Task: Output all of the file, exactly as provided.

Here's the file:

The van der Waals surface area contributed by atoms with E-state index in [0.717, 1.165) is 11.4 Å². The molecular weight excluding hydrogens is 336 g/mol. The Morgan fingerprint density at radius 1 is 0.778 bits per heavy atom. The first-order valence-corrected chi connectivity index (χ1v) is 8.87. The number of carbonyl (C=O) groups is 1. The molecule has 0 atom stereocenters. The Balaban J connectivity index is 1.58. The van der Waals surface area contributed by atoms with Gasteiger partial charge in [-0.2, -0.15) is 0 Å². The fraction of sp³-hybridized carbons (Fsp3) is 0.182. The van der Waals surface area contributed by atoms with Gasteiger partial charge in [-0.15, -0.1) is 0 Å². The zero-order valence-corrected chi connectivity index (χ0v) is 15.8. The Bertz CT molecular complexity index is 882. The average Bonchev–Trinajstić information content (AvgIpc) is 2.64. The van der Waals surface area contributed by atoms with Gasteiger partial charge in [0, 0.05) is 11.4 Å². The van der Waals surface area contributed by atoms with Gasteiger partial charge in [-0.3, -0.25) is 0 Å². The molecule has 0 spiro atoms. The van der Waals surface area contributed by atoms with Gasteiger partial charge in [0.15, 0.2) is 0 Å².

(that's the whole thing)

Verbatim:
The van der Waals surface area contributed by atoms with E-state index in [0.717, 1.165) is 11.4 Å². The molecular weight excluding hydrogens is 336 g/mol. The Morgan fingerprint density at radius 1 is 0.778 bits per heavy atom. The first-order valence-corrected chi connectivity index (χ1v) is 8.87. The number of carbonyl (C=O) groups is 1. The molecule has 0 atom stereocenters. The Balaban J connectivity index is 1.58. The van der Waals surface area contributed by atoms with Gasteiger partial charge in [-0.2, -0.15) is 0 Å². The fraction of sp³-hybridized carbons (Fsp3) is 0.182. The van der Waals surface area contributed by atoms with Gasteiger partial charge in [-0.15, -0.1) is 0 Å². The zero-order valence-corrected chi connectivity index (χ0v) is 15.8. The Bertz CT molecular complexity index is 882. The average Bonchev–Trinajstić information content (AvgIpc) is 2.64. The van der Waals surface area contributed by atoms with Gasteiger partial charge in [0, 0.05) is 11.4 Å². The van der Waals surface area contributed by atoms with Gasteiger partial charge in [-0.3, -0.25) is 0 Å². The molecule has 0 spiro atoms. The van der Waals surface area contributed by atoms with Gasteiger partial charge in [0.15, 0.2) is 0 Å².